On the other side of the drape, 96-year-old Joseph, lying on a vinyl-padded table, groans softly and says, “That’s the criminal” when the physical therapist touches a painful spot. His German-accented voice reminds me so much of my grandfather’s that tears leak out of my eyes as I lie on my back, waiting my turn, gently zapped by a TENS unit.
“I’ll do vot you say,” Joseph says to the therapist. “I vont to be a good boy.”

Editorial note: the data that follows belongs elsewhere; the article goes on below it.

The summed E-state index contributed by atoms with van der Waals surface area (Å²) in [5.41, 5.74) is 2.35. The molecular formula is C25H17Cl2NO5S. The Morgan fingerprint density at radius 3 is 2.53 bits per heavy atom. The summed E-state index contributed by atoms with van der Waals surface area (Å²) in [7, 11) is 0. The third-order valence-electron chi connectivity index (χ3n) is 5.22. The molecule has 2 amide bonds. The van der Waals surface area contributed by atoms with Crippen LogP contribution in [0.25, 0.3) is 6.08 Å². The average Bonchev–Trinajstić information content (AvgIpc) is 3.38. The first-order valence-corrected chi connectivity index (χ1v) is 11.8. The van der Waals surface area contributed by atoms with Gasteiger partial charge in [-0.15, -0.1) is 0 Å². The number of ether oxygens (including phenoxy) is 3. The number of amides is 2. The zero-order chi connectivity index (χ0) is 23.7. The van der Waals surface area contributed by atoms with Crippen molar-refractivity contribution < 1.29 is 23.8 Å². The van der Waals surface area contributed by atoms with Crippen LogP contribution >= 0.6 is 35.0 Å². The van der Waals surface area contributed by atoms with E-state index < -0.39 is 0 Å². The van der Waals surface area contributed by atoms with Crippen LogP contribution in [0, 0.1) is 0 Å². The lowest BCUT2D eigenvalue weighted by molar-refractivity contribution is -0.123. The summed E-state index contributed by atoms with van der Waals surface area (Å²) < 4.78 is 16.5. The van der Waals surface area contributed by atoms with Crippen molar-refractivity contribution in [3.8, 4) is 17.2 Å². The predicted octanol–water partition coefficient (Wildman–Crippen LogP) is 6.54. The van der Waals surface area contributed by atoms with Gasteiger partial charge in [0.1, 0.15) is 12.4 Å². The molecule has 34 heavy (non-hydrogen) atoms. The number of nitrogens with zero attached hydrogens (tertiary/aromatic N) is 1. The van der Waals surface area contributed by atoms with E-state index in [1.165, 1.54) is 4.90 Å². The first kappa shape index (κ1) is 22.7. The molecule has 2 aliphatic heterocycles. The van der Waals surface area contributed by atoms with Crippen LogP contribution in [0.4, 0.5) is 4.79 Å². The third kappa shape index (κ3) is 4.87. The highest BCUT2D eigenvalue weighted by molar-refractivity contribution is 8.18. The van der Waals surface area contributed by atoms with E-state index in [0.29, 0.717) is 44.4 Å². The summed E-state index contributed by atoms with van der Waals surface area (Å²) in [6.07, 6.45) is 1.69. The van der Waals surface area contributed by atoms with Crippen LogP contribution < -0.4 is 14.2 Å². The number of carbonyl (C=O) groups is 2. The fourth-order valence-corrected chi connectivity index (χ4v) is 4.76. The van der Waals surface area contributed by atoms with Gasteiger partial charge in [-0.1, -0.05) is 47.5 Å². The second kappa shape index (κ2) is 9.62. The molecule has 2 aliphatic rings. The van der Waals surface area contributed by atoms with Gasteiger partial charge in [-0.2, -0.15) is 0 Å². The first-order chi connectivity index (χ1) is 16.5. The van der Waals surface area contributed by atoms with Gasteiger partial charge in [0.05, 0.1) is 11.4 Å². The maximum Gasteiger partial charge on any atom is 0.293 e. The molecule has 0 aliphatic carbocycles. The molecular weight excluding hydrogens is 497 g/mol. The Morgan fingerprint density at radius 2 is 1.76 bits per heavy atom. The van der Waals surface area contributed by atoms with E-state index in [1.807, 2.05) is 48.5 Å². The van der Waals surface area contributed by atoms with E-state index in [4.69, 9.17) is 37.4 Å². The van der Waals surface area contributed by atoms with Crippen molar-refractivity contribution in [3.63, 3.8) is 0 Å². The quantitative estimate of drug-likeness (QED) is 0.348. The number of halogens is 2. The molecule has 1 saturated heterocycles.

He slowly makes his way to another part of the room, where his wife waits quietly, for the rest of his therapy.
Eventually I’m in the part of the room where Joseph and his wife stand, preparing to leave.
“It’s good to heff a vife,” he says, as she guides him to an alcove to retrieve his stuff. Their backs are to me as she helps him into a tan twill suit jacket.
“Joseph, I’ll comb your hair,” she says quietly, reaching up to smooth the bright white silk.
They turn slowly to face each other, very close, smiling. She straightens his jacket, reaches for her cane. He clutches a matching cap between his spotted hands. And I try not to die.

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